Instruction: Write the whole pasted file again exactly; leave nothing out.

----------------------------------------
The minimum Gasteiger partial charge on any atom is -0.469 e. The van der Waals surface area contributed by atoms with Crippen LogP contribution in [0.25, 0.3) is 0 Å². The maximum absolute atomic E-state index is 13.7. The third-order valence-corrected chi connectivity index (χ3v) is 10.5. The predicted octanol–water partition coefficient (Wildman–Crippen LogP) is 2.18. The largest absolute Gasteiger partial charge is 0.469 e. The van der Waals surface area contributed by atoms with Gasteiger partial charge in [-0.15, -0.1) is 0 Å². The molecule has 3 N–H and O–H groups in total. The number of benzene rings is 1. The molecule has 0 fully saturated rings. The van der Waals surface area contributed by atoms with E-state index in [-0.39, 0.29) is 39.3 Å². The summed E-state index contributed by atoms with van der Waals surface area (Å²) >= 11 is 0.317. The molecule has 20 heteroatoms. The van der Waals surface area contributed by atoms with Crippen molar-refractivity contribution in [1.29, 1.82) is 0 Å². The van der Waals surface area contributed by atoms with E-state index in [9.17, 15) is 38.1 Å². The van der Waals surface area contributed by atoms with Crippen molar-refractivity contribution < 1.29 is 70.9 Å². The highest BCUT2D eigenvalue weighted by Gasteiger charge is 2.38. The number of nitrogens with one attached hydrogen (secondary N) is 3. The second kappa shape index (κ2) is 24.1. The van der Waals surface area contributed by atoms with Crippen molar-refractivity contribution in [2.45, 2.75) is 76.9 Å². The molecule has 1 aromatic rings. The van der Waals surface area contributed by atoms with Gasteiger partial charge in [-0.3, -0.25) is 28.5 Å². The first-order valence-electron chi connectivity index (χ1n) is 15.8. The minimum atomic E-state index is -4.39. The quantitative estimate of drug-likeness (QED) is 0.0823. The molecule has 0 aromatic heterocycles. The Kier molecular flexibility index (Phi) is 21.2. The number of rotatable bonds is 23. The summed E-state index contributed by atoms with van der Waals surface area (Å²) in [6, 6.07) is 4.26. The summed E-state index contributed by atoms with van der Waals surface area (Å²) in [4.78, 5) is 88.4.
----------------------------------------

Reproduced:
The minimum Gasteiger partial charge on any atom is -0.469 e. The van der Waals surface area contributed by atoms with Crippen LogP contribution in [0.25, 0.3) is 0 Å². The maximum absolute atomic E-state index is 13.7. The third-order valence-corrected chi connectivity index (χ3v) is 10.5. The predicted octanol–water partition coefficient (Wildman–Crippen LogP) is 2.18. The largest absolute Gasteiger partial charge is 0.469 e. The van der Waals surface area contributed by atoms with Gasteiger partial charge in [-0.15, -0.1) is 0 Å². The molecule has 3 N–H and O–H groups in total. The number of benzene rings is 1. The molecule has 0 fully saturated rings. The van der Waals surface area contributed by atoms with E-state index in [-0.39, 0.29) is 39.3 Å². The summed E-state index contributed by atoms with van der Waals surface area (Å²) >= 11 is 0.317. The molecule has 20 heteroatoms. The van der Waals surface area contributed by atoms with Crippen molar-refractivity contribution in [1.29, 1.82) is 0 Å². The van der Waals surface area contributed by atoms with E-state index in [9.17, 15) is 38.1 Å². The van der Waals surface area contributed by atoms with Crippen molar-refractivity contribution < 1.29 is 70.9 Å². The highest BCUT2D eigenvalue weighted by Gasteiger charge is 2.38. The number of nitrogens with one attached hydrogen (secondary N) is 3. The second kappa shape index (κ2) is 24.1. The van der Waals surface area contributed by atoms with Crippen molar-refractivity contribution in [2.45, 2.75) is 76.9 Å². The molecule has 1 aromatic rings. The van der Waals surface area contributed by atoms with Gasteiger partial charge in [-0.3, -0.25) is 28.5 Å². The first-order valence-electron chi connectivity index (χ1n) is 15.8. The minimum atomic E-state index is -4.39. The quantitative estimate of drug-likeness (QED) is 0.0823. The molecule has 0 aromatic heterocycles. The Kier molecular flexibility index (Phi) is 21.2. The number of rotatable bonds is 23. The summed E-state index contributed by atoms with van der Waals surface area (Å²) in [6, 6.07) is 4.26. The summed E-state index contributed by atoms with van der Waals surface area (Å²) in [4.78, 5) is 88.4.